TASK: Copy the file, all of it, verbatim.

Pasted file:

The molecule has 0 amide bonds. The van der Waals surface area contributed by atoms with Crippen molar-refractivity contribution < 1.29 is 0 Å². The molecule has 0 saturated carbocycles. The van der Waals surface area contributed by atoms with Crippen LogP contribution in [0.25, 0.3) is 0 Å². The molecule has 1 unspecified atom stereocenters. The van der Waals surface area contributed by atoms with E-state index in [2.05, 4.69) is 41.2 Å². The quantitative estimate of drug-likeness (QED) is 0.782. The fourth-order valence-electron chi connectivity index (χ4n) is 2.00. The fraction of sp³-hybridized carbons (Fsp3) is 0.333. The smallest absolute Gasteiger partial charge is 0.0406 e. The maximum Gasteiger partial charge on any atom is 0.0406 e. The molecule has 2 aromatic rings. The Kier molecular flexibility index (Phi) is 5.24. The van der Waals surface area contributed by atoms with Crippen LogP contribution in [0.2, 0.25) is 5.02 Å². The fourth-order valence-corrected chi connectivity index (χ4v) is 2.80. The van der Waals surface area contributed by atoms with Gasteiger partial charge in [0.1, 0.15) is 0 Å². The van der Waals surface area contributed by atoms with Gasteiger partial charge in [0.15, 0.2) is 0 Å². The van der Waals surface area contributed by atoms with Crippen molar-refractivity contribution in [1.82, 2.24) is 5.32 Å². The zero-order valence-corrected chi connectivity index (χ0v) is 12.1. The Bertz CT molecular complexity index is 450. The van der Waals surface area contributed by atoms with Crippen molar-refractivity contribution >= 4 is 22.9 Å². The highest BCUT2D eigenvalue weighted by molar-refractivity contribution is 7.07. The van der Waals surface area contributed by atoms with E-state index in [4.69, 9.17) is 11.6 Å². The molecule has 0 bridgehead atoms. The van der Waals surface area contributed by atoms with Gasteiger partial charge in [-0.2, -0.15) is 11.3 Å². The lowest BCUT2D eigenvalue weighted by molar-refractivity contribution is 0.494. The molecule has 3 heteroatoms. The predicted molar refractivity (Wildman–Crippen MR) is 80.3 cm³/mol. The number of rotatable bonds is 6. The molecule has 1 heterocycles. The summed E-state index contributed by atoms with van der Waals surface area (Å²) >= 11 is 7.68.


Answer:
The molecule has 0 amide bonds. The van der Waals surface area contributed by atoms with Crippen molar-refractivity contribution < 1.29 is 0 Å². The molecule has 0 saturated carbocycles. The van der Waals surface area contributed by atoms with Crippen LogP contribution in [0.25, 0.3) is 0 Å². The molecule has 1 unspecified atom stereocenters. The van der Waals surface area contributed by atoms with E-state index in [2.05, 4.69) is 41.2 Å². The quantitative estimate of drug-likeness (QED) is 0.782. The fourth-order valence-electron chi connectivity index (χ4n) is 2.00. The fraction of sp³-hybridized carbons (Fsp3) is 0.333. The smallest absolute Gasteiger partial charge is 0.0406 e. The maximum Gasteiger partial charge on any atom is 0.0406 e. The molecule has 2 aromatic rings. The Kier molecular flexibility index (Phi) is 5.24. The van der Waals surface area contributed by atoms with Crippen LogP contribution in [0.2, 0.25) is 5.02 Å². The fourth-order valence-corrected chi connectivity index (χ4v) is 2.80. The van der Waals surface area contributed by atoms with Gasteiger partial charge in [0.1, 0.15) is 0 Å². The van der Waals surface area contributed by atoms with Gasteiger partial charge in [0.15, 0.2) is 0 Å². The van der Waals surface area contributed by atoms with Crippen molar-refractivity contribution in [1.82, 2.24) is 5.32 Å². The zero-order valence-corrected chi connectivity index (χ0v) is 12.1. The Bertz CT molecular complexity index is 450. The van der Waals surface area contributed by atoms with Crippen molar-refractivity contribution >= 4 is 22.9 Å². The highest BCUT2D eigenvalue weighted by molar-refractivity contribution is 7.07. The van der Waals surface area contributed by atoms with E-state index in [4.69, 9.17) is 11.6 Å². The molecule has 0 bridgehead atoms. The van der Waals surface area contributed by atoms with Gasteiger partial charge in [-0.2, -0.15) is 11.3 Å². The lowest BCUT2D eigenvalue weighted by molar-refractivity contribution is 0.494. The molecule has 3 heteroatoms. The predicted molar refractivity (Wildman–Crippen MR) is 80.3 cm³/mol. The number of rotatable bonds is 6. The molecule has 1 heterocycles. The summed E-state index contributed by atoms with van der Waals surface area (Å²) >= 11 is 7.68.